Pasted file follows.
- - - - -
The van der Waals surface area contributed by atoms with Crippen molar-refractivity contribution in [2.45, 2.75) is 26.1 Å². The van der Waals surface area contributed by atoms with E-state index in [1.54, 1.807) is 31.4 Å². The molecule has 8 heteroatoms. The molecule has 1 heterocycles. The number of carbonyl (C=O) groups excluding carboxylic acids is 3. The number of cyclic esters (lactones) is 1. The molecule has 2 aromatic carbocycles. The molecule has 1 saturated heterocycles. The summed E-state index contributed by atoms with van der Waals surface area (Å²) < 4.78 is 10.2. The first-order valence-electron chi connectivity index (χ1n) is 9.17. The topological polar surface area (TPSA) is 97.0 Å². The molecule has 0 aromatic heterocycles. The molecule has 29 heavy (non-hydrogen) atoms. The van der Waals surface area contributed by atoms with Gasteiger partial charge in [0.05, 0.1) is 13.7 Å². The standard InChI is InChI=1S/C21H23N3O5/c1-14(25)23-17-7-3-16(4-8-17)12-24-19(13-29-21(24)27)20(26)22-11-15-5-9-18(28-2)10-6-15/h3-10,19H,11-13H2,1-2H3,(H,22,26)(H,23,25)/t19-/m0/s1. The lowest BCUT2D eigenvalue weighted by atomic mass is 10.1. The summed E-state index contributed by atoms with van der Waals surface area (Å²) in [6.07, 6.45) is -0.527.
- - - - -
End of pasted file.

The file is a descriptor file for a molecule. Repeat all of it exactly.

The van der Waals surface area contributed by atoms with Crippen molar-refractivity contribution in [2.45, 2.75) is 26.1 Å². The van der Waals surface area contributed by atoms with E-state index in [1.54, 1.807) is 31.4 Å². The molecule has 8 heteroatoms. The molecule has 1 heterocycles. The number of carbonyl (C=O) groups excluding carboxylic acids is 3. The number of cyclic esters (lactones) is 1. The molecule has 2 aromatic carbocycles. The molecule has 1 saturated heterocycles. The summed E-state index contributed by atoms with van der Waals surface area (Å²) < 4.78 is 10.2. The first-order valence-electron chi connectivity index (χ1n) is 9.17. The topological polar surface area (TPSA) is 97.0 Å². The molecule has 0 aromatic heterocycles. The molecule has 29 heavy (non-hydrogen) atoms. The van der Waals surface area contributed by atoms with Gasteiger partial charge in [0.05, 0.1) is 13.7 Å². The standard InChI is InChI=1S/C21H23N3O5/c1-14(25)23-17-7-3-16(4-8-17)12-24-19(13-29-21(24)27)20(26)22-11-15-5-9-18(28-2)10-6-15/h3-10,19H,11-13H2,1-2H3,(H,22,26)(H,23,25)/t19-/m0/s1. The lowest BCUT2D eigenvalue weighted by atomic mass is 10.1. The summed E-state index contributed by atoms with van der Waals surface area (Å²) in [6.07, 6.45) is -0.527.